Stryker: With Riley out, Bill Moos Party seeks unifying candidate
There’s too much political discord in the nation. I’m speaking of Husker Nation, of course, where pro- and anti-Pelini and pro- and anti-Riley factions have been at each other’s throats for a decade. The discord is largely the result of poor decisions made at a high level, resulting in a proud football program underperforming since 2001.
This binary, two-party bickering has been going on far too long. It’s time to consider an alternative.
Since I think one of my heroes, Theodore Roosevelt, would approve, I am ready to join the Bill Moos Party, and I urge you to consider doing the same.
Moos has displayed an uncommon blend of wit, wisdom and confidence since taking over as athletic director a month ago. Those traits have been largely absent from Memorial Stadium since Tom Osborne retired. But Osborne, one of the finest coaches who ever lived, had trouble picking winners when he hired other coaches. We’ll know within a year if Moos has a better feel for it, because his firing of Mike Riley Saturday has brought the former Oregon and Washington State AD to the defining moment of what has been a long and rather distinguished career.
His decision to fire Riley was absolutely correct, at least to anyone who thinks a team’s win-loss record is more important than its passing yardage. But the firing of a Nebraska football coach is not a time for celebration. For one thing, it has happened with distressing frequency this century. For another, Riley is basically an honorable man who built strong relationships with players past and present, and paid homage to Nebraska football traditions. He showed you can indeed get top-level talent to take a serious look at Nebraska. If retained and given all the time his supporters thought he deserved, Riley may indeed have signed several four- and five-star players in the next two recruiting cycles, but he wasn’t going to coach them into West Division champions. Overall, Riley’s wrongheaded insistence on moving Nebraska away from its roots —his preference for a finesse-style offense and his inability to produce teams that could block and tackle well — was misguided at best and had the program headed in the wrong direction.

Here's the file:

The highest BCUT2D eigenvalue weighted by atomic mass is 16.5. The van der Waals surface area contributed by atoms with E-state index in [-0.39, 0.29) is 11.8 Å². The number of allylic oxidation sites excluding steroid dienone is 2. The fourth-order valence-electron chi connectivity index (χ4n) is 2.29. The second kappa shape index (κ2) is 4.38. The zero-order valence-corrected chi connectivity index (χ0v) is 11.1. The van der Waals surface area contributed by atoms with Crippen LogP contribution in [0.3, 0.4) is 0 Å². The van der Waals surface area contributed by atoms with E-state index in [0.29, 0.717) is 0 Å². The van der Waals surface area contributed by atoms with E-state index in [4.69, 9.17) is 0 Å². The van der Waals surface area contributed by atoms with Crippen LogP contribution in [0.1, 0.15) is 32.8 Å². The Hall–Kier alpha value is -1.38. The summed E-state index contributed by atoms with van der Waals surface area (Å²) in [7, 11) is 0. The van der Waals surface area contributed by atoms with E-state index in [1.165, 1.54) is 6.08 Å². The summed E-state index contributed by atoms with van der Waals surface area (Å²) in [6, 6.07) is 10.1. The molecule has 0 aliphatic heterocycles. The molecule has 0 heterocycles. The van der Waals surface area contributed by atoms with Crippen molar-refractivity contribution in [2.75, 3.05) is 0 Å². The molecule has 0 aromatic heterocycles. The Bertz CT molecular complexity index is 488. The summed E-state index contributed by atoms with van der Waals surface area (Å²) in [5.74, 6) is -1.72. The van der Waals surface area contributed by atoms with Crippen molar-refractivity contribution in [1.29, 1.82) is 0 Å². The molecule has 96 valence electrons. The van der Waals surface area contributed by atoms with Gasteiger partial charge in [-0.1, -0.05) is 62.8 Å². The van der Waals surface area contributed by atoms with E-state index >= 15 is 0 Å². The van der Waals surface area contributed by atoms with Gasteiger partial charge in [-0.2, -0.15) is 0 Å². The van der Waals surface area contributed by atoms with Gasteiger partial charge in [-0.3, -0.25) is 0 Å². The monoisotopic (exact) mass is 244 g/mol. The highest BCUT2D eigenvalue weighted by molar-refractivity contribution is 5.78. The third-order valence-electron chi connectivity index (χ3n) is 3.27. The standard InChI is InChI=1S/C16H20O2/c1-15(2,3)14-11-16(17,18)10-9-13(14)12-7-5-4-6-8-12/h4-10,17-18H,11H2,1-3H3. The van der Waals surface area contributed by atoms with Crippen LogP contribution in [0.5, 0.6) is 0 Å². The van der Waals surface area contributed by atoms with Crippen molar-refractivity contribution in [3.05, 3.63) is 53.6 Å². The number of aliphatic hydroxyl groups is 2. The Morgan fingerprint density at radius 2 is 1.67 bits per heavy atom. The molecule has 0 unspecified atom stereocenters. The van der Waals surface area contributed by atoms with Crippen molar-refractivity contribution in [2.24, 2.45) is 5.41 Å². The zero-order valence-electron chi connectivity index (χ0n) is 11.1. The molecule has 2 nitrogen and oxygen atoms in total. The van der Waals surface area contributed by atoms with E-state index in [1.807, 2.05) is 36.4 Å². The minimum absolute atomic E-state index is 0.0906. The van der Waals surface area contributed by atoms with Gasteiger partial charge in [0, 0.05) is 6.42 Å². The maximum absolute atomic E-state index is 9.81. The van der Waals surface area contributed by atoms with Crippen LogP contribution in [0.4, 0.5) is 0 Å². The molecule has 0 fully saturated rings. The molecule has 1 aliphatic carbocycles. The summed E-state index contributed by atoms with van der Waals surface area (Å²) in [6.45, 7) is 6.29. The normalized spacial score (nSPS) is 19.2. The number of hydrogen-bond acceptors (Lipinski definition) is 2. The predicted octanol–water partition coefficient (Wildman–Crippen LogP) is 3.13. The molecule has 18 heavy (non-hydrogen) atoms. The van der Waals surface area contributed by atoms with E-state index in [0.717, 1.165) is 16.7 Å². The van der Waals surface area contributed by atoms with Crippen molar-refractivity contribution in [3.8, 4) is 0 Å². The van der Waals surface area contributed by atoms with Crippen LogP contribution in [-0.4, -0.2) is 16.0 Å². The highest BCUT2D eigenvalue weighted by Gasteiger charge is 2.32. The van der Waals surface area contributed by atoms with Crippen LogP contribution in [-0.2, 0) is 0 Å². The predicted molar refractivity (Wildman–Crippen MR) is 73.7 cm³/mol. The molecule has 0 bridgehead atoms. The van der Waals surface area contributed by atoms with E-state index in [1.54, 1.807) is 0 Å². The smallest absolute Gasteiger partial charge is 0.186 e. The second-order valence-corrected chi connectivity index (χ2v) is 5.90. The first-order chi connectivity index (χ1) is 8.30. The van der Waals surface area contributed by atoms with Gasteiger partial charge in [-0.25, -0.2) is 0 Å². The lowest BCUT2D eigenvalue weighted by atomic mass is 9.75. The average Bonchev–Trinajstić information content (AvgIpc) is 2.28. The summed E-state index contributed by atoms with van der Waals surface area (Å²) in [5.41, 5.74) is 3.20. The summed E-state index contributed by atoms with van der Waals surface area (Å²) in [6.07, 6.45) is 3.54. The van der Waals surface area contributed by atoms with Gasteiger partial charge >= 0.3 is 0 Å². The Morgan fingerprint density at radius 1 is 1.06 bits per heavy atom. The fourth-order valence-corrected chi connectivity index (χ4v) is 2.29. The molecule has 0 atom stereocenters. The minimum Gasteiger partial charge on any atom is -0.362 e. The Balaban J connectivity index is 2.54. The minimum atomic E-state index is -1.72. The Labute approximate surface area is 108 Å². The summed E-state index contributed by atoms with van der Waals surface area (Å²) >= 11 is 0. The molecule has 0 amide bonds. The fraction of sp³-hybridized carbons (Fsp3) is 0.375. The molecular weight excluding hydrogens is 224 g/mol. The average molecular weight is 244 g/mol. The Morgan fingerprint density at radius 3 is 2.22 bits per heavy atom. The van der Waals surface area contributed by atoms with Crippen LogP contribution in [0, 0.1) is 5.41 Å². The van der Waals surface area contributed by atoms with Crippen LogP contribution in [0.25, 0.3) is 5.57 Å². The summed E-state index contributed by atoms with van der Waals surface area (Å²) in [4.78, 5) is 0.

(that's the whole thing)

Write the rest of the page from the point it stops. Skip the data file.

I would say that Riley was strong on character but weak on competence, except that a disturbing rise in player indifference was becoming evident. If Riley couldn’t get all his juniors and seniors to play hard and lead underclassmen to do the same, that indicates a significant character problem in Riley’s program.
One good decision down, another to go, and the next one is pivotal. A convergence of events has handed Moos the opportunity to re-establish the identity of the Nebraska football program for a new generation. Or in Moos’s own words, “Nebraska needs to get back to being Nebraska.”
Moos is a former offensive tackle who spent part of his life as a wheat farmer and beef rancher in eastern Washington. NU president Hank Bounds and chancellor Ronnie Green were right when they said Nebraskans will identify with him, especially if he brings in a coach whose team they can identify with again.
In his press conference Saturday, Moos emphasized the importance of running the ball and stopping the run. How refreshing! That in itself is enough to get my vote. But Moos doesn’t just verbalize politically-correct platitudes. He gives details and reveals sound logic behind his thinking. He said three years is generally enough time to measure progress in a coaching staff. He said he’s had “third-party people” contacting agents, and that he’s identified six coaches on his short list. When asked about specific names, he didn’t shy away. He spoke openly about Scott Frost. He mentioned Dan Mullen, Kevin Sumlin and Chris Peterson. He said he’s prepared to spend the money needed to get the right coach.